Feds may go postal on your local mailroom

The Brooklyn Paper
Share on TwitterTweet
Share on Facebook

Don’t miss our updates:

Park Slope
To save cash in the 11215 ZIP code, which has two satellite stations, the Postal Service is considering eliminating either the retail location on Seventh Avenue near Second Street or its counterpart on Prospect Park West near 17th Street, according to Musumeci.
Closing either retail station would likely divert customers to the already bustling Van Brunt Station on Ninth Street between Fourth and Fifth avenues, which is the main station in the busy 11215 region.
Clearly, customers aren’t happy.
“It would be a pain in the neck,” said Seventh Avenue mailer Margaret Hagen. “The lines at Ninth Street are already very difficult. There is limited space there, too. The little post offices take pressure off of the big post offices.”
Others complained of extremely poor service at the Ninth Street location.
Red Hook
The Postal Service is considering closing the Red Hook branch on Clinton Street — potentially diverting mailers and the couriers themselves as far away as Cadman Plaza East in Downtown, said Musumeci. Post office users in the already-isolated neighborhood might be left schlepping to the Van Brunt station on Ninth Street between Fourth and Fifth avenues — a proposal they aren’t particularly happy about.
“Say what!? That ain’t no good idea,” said Red Hook resident Flay Lights at the office near the corner of Centre Street. “Look at all the people here, where are we going to go? This post office is convenient for everybody. We need it!”
The location is also a popular one for passport applicants, as there are few lines for that service. Lines are far longer at the Park Slope and Cadman Plaza stations.
Bay Ridge/Dyker Heights
Bay Ridge and Dyker Heights may face one retail station closure and one branch consolidation.
The agency is considering consolidating the Dyker Heights branch near the corner of 13th Avenue and 83rd Street into the Fort Hamilton Branch on Fifth Avenue near the corner of 88th Street, Musumeci noted.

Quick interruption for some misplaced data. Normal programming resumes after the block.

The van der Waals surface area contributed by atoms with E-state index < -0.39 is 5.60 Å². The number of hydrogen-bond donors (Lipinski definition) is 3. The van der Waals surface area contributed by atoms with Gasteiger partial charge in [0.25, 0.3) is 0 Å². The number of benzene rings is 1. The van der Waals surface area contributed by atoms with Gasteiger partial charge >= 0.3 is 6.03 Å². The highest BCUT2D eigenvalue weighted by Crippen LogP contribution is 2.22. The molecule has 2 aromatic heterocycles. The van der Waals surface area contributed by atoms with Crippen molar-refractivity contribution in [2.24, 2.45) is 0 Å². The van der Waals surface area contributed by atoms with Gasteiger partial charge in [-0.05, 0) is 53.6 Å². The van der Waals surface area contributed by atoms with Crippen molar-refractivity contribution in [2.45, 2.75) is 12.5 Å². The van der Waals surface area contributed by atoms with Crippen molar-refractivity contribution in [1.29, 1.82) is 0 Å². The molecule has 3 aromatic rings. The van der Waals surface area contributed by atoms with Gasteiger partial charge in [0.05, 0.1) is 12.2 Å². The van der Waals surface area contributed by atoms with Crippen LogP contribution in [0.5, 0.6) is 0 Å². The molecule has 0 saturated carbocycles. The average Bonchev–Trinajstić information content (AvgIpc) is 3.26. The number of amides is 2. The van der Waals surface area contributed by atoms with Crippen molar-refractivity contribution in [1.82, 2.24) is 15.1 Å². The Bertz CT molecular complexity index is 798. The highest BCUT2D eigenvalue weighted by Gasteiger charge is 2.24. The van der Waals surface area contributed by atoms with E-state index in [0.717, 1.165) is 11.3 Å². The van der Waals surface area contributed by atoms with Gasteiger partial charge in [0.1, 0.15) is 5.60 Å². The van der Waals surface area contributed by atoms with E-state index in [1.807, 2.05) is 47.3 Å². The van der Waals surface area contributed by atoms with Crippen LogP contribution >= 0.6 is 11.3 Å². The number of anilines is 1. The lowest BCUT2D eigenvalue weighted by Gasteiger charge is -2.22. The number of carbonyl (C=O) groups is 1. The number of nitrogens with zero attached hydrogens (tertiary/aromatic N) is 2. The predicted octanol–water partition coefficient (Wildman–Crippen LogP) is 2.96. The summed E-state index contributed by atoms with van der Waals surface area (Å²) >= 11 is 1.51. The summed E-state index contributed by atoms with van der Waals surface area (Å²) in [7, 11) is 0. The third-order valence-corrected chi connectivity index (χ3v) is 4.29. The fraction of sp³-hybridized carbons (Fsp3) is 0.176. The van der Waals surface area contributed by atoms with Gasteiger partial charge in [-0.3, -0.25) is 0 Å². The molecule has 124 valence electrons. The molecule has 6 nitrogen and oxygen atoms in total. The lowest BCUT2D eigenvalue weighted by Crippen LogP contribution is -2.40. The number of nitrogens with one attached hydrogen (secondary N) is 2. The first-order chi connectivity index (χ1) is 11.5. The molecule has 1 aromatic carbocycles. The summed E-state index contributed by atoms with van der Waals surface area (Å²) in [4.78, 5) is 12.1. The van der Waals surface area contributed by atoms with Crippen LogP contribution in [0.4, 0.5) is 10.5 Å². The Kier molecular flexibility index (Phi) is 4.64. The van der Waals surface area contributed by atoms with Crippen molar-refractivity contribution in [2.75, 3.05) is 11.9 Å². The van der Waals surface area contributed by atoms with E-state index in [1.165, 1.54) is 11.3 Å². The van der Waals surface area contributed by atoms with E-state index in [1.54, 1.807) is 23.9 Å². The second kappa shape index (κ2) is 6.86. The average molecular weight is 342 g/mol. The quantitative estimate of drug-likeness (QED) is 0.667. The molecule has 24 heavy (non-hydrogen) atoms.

“It’s gonna be really inconvenient,” said resident Kevin Thornton as he strolled down 13th Avenue. “I can do everything here, but for one thing I’m going to have to go to Bay Ridge?”
On the north side of the neighborhood, the Postal Service is pondering shutting down the Ovington station on Fourth Avenue near 68th Street — a proposal that has already riled state Sen. Marty Golden (R-Bay Ridge).
“Bay Ridge can not be adequately served by one post office, and that message must be heard by officials before this decision is made,” he said in a statement.

Money-saving measures might cost Brooklynites their neighborhood post offices.

The United States Postal Service is considering closing postal stations and branches around the borough in hopes of trimming a debt that is already in the billions — potentially leaving the borough’s snail mail enthusiasts further from their nearest post offices.

“The postal service is reviewing more than 3,000 stations and branches nationwide,” said postal spokeswoman Darleen Reid. “With the state of the business now, everything is on the table.”